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Illinois has made history. With the implementation of The Pretrial Fairness Act on Monday, it is the first state to fully eliminate cash bond. This means that no one will be held in jail simply because they cannot afford to pay for their freedom. But this historic win for pretrial freedom is in jeopardy.
State court judges and a newly created agency — the Office of State Pretrial Services (OSPS) — are primed to replace the freedom provided for in the Pretrial Fairness Act with GPS-equipped electronic ankle monitoring (EM), a technology that has no proven track record and causes more harm than good. At the end of August, OSPS rolled out plans to substantially expand the use of monitoring in Illinois, setting the state up to have the largest number of people on monitors in the United States. Illinois faces a choice: remain a beacon of hope for pretrial justice reform or provide another example of a failed attempt at change.
To pre-ordain the expanded use of ankle monitors is a mistake. As researchers who study the use of electronic monitoring throughout the United States, we are concerned. No research shows that EM leads to better outcomes as compared to people being released without a monitor. The evidence from the pretrial EM program in Cook County, one of the largest and most rigorously studied in the United States, is unequivocal: Placing a person on an electronic monitor does not impact their likelihood of committing more crimes or make it more likely they will show up to court.
Instead, research shows that EM, particularly when combined with house arrest, directly undermines a person’s stability when it is needed most. In addition to 24/7 location tracking, the rules associated with monitoring and house arrest make it difficult for people to seek or sustain work, keep their housing, visit relatives, attend church, meet with their lawyers, respond to medical emergencies or care for their children, to name just a few examples. Although not confined to a jail cell, monitoring, like jail, limits privacy, restricts liberty and disrupts family and financial security. The Pretrial Fairness Act provides some guaranteed movement for people on monitors, but it is not enough to ensure people can easily care for themselves and others.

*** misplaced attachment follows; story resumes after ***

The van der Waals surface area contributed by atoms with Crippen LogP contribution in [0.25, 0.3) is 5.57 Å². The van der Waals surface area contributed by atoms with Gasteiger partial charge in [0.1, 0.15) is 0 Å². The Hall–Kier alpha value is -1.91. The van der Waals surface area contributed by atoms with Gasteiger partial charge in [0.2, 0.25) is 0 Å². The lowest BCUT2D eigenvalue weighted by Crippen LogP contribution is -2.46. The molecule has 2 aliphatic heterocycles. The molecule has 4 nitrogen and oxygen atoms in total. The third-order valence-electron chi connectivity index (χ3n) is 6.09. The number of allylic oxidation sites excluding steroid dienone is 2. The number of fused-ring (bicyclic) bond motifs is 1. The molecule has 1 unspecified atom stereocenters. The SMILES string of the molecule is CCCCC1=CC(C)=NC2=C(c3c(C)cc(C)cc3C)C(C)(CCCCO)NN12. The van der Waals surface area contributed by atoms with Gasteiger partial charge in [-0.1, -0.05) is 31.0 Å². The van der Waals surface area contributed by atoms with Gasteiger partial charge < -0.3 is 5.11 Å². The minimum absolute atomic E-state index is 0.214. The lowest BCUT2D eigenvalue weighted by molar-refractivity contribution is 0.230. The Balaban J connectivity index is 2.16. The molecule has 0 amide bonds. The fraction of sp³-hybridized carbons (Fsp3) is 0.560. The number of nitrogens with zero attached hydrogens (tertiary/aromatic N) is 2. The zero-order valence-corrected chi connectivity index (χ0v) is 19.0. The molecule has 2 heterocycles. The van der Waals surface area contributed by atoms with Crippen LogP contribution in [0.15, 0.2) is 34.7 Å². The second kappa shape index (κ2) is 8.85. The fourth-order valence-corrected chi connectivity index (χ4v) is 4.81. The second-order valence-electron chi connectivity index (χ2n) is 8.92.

The technology is also faulty. The monitors, which are meant to track and record people’s movement in real-time, have a history of producing false alerts. In Cook County, one report noted that 80% of alerts from monitors were “false positives.” These alerts erroneously placed a person away from their home when they were not. These technological “glitches” often led to rearrest for alleged violation of the rules, leading to more incarceration, the very thing the new law is supposed to decrease.
In a recent interview, an OSPS representative said they are “not encouraging” judges to order electronic monitoring once the new law goes into effect. But by providing widespread access to flawed and ineffective technology, the agency is creating a self-fulling prophecy. California offers a cautionary lesson. After the state’s bail practices were reformed, the number of people on monitors pretrial in Los Angeles increased dramatically and there was no net decrease in the pretrial jail population. San Francisco saw similar trends, raising concerns that monitoring is being used too much.
To be clear, under the new law, judges are required to release people who are deemed not a safety risk and not likely to flee. This means that most people released under the new law do not need monitoring because they are neither a safety or flight risk. Most people released pretrial are successful without any added conditions, and the most effective services a court can provide are simple, non-punitive ones: court reminders, transportation to court, child care assistance, and referrals to voluntary community-based services.
People on pretrial release need support, not surveillance. The state is poised to spend hundreds of thousands of taxpayer dollars on monitors. These funds would be better spent on mental health services, jobs, affordable housing, and effective treatment for substance use. Rather than incarcerate people in their own homes, Illinois should work to improve people’s quality of life and support their social and economic security.
The Pretrial Fairness Act is a model for other states seeking to eliminate the broken cash bail system. Yet by swapping cash bail for electronic monitoring, Illinois courts and the OSPS risk undermining years of progress and reform.Kate Weisburd is an associate professor of law at George Washington University School of Law. Alicia Virani is the Rosaline and Arthur Gilbert Foundation director of the Criminal Justice Program at UCLA Law School.